The term mini-bond refers to a range of investments; however the FCA’s temporary measure is applicable to a specific sub-sector within the mini-bond market: securities which are defined as ‘speculative illiquid securities’. These are complex and opaque arrangements where the funds raised by the sale of mini-bonds are used to lend to a third party, invest in other companies or purchase or develop properties. There are various exemptions to the intervention, including for listed mini-bonds, companies which raise funds for their own activities (other than the ones above) or to fund a single UK property investment.
The temporary intervention means that:
The new restrictions will be set out in Conduct of Business Sourcebook (COBS) of the FCA Handbook at COBS 4.14.
The FCA has published a statement together with key questions and answers for firms on conduct risk arising from the London Inter-bank Offered Rate (LIBOR) transition.
LIBOR is used as the interest rate benchmark to price or value a wide range of financial products. It is expected to cease after end-2021, when the voluntary agreement of panel banks to continue to submit to LIBOR ends. Firms therefore need to find suitable alternatives to LIBOR.
The Q&As outline in detail the FCA’s core expectations for firms during the transition away from LIBOR. They set out what firms should do in relation to issues including:
UK Finance has published a guide for its members’ business customers on the discontinuation of LIBOR.
The guide is intended for firms' business customers who hold LIBOR-linked financial products, including loans, to help them understand more about the discontinuation and what they should expect to hear from their bank or lender in the coming months. The guide includes messages for business customers covering topics such as why LIBOR is unsustainable, what the options are for its replacement, and how the transition away from LIBOR is being managed by the industry.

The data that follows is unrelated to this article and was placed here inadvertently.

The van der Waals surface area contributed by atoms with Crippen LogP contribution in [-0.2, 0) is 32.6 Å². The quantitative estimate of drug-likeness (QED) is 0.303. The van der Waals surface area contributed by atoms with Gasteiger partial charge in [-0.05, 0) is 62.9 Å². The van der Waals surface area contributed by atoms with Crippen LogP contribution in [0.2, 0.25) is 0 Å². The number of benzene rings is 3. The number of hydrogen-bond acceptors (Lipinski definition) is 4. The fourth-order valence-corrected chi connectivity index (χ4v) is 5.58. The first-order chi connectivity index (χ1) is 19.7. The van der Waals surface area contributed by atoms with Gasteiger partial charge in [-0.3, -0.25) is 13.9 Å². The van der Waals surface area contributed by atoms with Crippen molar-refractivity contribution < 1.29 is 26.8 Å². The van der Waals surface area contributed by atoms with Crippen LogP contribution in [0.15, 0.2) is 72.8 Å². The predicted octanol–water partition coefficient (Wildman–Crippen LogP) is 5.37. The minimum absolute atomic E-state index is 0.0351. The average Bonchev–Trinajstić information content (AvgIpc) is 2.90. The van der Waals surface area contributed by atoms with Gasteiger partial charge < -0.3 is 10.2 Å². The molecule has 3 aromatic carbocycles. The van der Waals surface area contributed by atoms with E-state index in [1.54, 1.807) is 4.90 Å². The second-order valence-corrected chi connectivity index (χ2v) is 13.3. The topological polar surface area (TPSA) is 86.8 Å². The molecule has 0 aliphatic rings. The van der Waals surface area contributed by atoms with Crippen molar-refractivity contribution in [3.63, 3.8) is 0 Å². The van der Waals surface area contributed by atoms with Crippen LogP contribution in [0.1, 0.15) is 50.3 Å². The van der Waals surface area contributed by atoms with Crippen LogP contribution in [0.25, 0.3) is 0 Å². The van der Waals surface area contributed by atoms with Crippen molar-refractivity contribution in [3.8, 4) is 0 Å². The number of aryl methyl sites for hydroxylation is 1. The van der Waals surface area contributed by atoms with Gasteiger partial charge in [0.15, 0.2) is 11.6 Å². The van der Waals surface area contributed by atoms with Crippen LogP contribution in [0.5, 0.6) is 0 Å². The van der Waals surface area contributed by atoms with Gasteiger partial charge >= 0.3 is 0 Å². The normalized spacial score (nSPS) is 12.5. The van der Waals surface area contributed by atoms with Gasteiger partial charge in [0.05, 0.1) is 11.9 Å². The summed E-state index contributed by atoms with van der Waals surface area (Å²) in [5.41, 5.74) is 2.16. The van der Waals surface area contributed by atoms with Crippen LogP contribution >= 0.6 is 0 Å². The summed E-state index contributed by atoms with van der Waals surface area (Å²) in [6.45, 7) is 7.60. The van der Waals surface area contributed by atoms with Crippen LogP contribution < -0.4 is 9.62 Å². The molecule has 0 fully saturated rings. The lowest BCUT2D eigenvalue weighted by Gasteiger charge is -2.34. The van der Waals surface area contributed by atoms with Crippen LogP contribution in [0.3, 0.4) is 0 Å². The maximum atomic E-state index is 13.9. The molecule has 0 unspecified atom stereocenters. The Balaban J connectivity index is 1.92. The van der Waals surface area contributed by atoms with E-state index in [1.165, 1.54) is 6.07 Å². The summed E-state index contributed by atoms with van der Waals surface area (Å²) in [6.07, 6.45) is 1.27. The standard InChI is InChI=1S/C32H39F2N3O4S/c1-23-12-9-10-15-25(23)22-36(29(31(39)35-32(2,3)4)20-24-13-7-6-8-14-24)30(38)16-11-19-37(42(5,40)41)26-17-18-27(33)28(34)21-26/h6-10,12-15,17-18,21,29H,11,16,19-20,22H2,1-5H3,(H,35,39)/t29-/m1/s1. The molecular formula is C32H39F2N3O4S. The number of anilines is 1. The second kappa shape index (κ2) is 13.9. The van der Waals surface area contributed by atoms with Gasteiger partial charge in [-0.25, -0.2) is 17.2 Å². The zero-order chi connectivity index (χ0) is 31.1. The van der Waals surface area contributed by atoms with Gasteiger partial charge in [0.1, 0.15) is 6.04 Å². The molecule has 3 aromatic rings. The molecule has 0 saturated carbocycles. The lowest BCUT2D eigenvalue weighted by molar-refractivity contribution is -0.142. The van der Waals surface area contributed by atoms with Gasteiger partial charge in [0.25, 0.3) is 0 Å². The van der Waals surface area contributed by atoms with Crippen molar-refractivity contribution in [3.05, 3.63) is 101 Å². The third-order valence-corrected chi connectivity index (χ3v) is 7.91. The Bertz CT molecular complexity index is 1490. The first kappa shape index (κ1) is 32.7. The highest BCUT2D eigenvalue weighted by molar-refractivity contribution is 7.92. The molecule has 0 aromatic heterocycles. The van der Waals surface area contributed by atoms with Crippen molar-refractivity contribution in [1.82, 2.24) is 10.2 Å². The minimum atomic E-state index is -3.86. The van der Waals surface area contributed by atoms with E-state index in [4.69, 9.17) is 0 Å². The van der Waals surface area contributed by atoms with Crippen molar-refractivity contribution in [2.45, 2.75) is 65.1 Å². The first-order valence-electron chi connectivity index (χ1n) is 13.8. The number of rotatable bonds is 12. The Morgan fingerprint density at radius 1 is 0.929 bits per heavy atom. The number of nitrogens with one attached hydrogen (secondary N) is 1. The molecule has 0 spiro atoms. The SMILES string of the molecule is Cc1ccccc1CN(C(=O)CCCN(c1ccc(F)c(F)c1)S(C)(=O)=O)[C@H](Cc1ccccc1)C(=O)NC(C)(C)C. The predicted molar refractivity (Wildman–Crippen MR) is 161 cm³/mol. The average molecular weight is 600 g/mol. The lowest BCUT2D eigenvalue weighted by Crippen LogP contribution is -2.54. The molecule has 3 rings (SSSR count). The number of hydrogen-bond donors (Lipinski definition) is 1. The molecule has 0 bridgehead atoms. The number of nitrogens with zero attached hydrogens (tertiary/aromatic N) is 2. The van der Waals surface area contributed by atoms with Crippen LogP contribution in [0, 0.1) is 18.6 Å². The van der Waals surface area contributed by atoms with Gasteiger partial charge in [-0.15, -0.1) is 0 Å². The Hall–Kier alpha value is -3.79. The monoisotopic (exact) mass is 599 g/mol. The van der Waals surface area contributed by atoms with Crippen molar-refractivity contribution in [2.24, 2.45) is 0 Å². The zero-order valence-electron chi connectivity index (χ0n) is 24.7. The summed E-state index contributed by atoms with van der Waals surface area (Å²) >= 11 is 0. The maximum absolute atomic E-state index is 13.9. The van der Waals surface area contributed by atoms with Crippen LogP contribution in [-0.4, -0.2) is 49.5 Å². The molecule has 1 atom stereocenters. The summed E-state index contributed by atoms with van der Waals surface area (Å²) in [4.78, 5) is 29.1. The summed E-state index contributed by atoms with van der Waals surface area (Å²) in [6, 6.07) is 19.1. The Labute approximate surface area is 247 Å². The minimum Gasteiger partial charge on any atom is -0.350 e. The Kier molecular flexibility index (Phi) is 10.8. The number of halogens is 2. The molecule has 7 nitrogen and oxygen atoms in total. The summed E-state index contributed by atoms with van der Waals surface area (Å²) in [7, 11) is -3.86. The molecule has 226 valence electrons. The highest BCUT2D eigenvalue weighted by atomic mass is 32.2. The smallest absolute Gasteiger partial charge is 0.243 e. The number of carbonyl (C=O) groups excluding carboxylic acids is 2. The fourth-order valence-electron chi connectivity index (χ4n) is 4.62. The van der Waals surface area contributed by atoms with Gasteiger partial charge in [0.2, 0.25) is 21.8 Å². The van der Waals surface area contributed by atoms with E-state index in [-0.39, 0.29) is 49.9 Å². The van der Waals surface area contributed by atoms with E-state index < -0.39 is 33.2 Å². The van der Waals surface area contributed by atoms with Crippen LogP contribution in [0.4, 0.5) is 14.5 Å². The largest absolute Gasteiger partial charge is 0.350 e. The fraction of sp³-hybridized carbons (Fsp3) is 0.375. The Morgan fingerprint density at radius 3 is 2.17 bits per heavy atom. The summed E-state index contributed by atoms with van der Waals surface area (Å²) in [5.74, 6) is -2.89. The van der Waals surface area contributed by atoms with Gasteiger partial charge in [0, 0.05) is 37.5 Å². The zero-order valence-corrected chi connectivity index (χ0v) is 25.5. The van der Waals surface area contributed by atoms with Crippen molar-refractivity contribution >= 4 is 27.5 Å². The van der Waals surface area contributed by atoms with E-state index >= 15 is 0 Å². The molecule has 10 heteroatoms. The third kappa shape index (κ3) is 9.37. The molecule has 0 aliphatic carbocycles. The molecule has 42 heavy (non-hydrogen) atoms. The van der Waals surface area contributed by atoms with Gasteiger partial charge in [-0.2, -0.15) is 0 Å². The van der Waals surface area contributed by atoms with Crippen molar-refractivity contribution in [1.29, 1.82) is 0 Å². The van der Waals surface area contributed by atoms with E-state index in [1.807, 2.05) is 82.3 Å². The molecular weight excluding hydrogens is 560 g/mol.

The Banking Standards Board (BSB) has published four good practice guidance documents aimed at supporting firms in their implementation of the Senior Managers and Certification Regime (SMCR).
The suite of documents are intended to help firms reference their own policies and procedures against a statement of what ‘good’ looks like in relation to SMCR, and includes:
The FCA has published a consultation paper (CP19/31) setting out how the Senior Managers Regime (SMR) will apply to benchmark administrators. The SMR will come into force for benchmark administrators that do not undertake any other regulated activities on 7 December 2020.
CP 19/31 explains how the FCA proposes to:
Additionally, after 9 December 2019, the existing Approved Persons Regime will no longer apply to firms authorised under the Financial Services and Markets Act 2000 (FSMA), and will only apply to Appointed Representatives. The consultation proposes some consequential changes to the FCA’s rules to make this clear.
The deadline for comments on CP19/31 is 28 February 2020.
This publication is intended for general guidance and represents our understanding of the relevant law and practice as at December 2019. Specific advice should be sought for specific cases. For more information see our terms and conditions.